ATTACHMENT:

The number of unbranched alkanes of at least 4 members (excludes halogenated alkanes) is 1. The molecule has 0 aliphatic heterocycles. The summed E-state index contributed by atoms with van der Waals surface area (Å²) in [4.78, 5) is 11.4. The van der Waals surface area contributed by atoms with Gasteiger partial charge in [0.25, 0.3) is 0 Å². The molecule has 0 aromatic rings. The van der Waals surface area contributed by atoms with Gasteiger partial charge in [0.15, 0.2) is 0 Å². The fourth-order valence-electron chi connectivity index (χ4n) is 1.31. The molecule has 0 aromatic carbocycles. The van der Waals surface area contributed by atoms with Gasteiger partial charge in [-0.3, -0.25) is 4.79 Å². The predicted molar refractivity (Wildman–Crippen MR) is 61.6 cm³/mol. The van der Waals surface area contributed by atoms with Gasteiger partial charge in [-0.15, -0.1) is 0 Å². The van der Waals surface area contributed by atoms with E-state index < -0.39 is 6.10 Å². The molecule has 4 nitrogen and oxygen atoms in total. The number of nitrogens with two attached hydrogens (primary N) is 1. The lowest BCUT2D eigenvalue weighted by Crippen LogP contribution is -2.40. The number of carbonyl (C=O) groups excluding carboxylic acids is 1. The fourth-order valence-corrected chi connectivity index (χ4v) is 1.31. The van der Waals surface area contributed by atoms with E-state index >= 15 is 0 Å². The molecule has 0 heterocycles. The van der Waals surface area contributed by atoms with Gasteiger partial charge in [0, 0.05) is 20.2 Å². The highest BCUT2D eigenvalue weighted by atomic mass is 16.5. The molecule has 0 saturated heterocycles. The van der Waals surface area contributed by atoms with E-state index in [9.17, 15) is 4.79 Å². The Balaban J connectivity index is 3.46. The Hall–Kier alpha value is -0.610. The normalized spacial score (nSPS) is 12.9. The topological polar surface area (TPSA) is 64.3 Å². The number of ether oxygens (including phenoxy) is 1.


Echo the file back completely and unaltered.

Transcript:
The number of unbranched alkanes of at least 4 members (excludes halogenated alkanes) is 1. The molecule has 0 aliphatic heterocycles. The summed E-state index contributed by atoms with van der Waals surface area (Å²) in [4.78, 5) is 11.4. The van der Waals surface area contributed by atoms with Gasteiger partial charge in [0.25, 0.3) is 0 Å². The molecule has 0 aromatic rings. The van der Waals surface area contributed by atoms with Gasteiger partial charge in [0.15, 0.2) is 0 Å². The fourth-order valence-electron chi connectivity index (χ4n) is 1.31. The molecule has 0 aromatic carbocycles. The van der Waals surface area contributed by atoms with Gasteiger partial charge in [-0.3, -0.25) is 4.79 Å². The predicted molar refractivity (Wildman–Crippen MR) is 61.6 cm³/mol. The van der Waals surface area contributed by atoms with Gasteiger partial charge in [-0.15, -0.1) is 0 Å². The van der Waals surface area contributed by atoms with E-state index < -0.39 is 6.10 Å². The molecule has 4 nitrogen and oxygen atoms in total. The number of nitrogens with two attached hydrogens (primary N) is 1. The lowest BCUT2D eigenvalue weighted by Crippen LogP contribution is -2.40. The number of carbonyl (C=O) groups excluding carboxylic acids is 1. The fourth-order valence-corrected chi connectivity index (χ4v) is 1.31. The van der Waals surface area contributed by atoms with E-state index >= 15 is 0 Å². The molecule has 0 heterocycles. The van der Waals surface area contributed by atoms with Gasteiger partial charge in [0, 0.05) is 20.2 Å². The highest BCUT2D eigenvalue weighted by atomic mass is 16.5. The molecule has 0 saturated heterocycles. The van der Waals surface area contributed by atoms with E-state index in [9.17, 15) is 4.79 Å². The Balaban J connectivity index is 3.46. The Hall–Kier alpha value is -0.610. The normalized spacial score (nSPS) is 12.9. The topological polar surface area (TPSA) is 64.3 Å². The number of ether oxygens (including phenoxy) is 1.